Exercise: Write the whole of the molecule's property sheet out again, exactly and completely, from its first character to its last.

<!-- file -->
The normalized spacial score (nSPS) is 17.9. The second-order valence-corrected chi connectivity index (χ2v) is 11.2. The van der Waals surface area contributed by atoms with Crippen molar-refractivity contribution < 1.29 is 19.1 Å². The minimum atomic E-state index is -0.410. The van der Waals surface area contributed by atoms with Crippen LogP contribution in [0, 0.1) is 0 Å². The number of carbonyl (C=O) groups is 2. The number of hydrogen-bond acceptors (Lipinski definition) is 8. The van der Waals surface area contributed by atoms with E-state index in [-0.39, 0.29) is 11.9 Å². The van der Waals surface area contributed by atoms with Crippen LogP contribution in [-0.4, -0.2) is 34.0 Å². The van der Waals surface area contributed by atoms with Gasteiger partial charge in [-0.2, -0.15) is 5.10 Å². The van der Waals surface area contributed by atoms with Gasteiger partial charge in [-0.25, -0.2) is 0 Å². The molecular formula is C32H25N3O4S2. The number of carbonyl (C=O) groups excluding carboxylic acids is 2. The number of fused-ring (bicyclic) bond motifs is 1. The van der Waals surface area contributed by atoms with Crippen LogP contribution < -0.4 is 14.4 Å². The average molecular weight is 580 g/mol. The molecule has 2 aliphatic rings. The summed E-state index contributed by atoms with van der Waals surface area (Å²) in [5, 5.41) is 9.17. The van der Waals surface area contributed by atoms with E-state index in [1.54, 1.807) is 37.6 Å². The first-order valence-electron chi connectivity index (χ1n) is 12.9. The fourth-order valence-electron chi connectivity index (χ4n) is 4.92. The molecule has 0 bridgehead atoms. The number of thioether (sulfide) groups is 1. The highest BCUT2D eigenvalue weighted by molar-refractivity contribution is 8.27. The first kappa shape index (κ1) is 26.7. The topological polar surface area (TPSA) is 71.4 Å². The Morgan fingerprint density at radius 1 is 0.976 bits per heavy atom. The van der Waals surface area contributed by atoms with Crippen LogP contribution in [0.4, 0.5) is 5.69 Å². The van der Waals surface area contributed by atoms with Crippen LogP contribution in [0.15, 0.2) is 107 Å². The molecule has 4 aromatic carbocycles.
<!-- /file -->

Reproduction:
The normalized spacial score (nSPS) is 17.9. The second-order valence-corrected chi connectivity index (χ2v) is 11.2. The van der Waals surface area contributed by atoms with Crippen molar-refractivity contribution < 1.29 is 19.1 Å². The minimum atomic E-state index is -0.410. The van der Waals surface area contributed by atoms with Crippen LogP contribution in [0, 0.1) is 0 Å². The number of carbonyl (C=O) groups is 2. The number of hydrogen-bond acceptors (Lipinski definition) is 8. The van der Waals surface area contributed by atoms with E-state index in [-0.39, 0.29) is 11.9 Å². The van der Waals surface area contributed by atoms with Crippen LogP contribution in [-0.4, -0.2) is 34.0 Å². The van der Waals surface area contributed by atoms with Gasteiger partial charge in [-0.2, -0.15) is 5.10 Å². The van der Waals surface area contributed by atoms with Gasteiger partial charge in [-0.25, -0.2) is 0 Å². The molecular formula is C32H25N3O4S2. The number of carbonyl (C=O) groups excluding carboxylic acids is 2. The number of fused-ring (bicyclic) bond motifs is 1. The van der Waals surface area contributed by atoms with Crippen LogP contribution < -0.4 is 14.4 Å². The average molecular weight is 580 g/mol. The molecule has 2 aliphatic rings. The summed E-state index contributed by atoms with van der Waals surface area (Å²) in [5, 5.41) is 9.17. The van der Waals surface area contributed by atoms with E-state index in [1.54, 1.807) is 37.6 Å². The first-order valence-electron chi connectivity index (χ1n) is 12.9. The fourth-order valence-electron chi connectivity index (χ4n) is 4.92. The molecule has 0 bridgehead atoms. The number of thioether (sulfide) groups is 1. The highest BCUT2D eigenvalue weighted by molar-refractivity contribution is 8.27. The first kappa shape index (κ1) is 26.7. The topological polar surface area (TPSA) is 71.4 Å². The Morgan fingerprint density at radius 1 is 0.976 bits per heavy atom. The van der Waals surface area contributed by atoms with Crippen LogP contribution in [0.4, 0.5) is 5.69 Å². The van der Waals surface area contributed by atoms with Crippen LogP contribution in [0.15, 0.2) is 107 Å². The molecule has 4 aromatic carbocycles.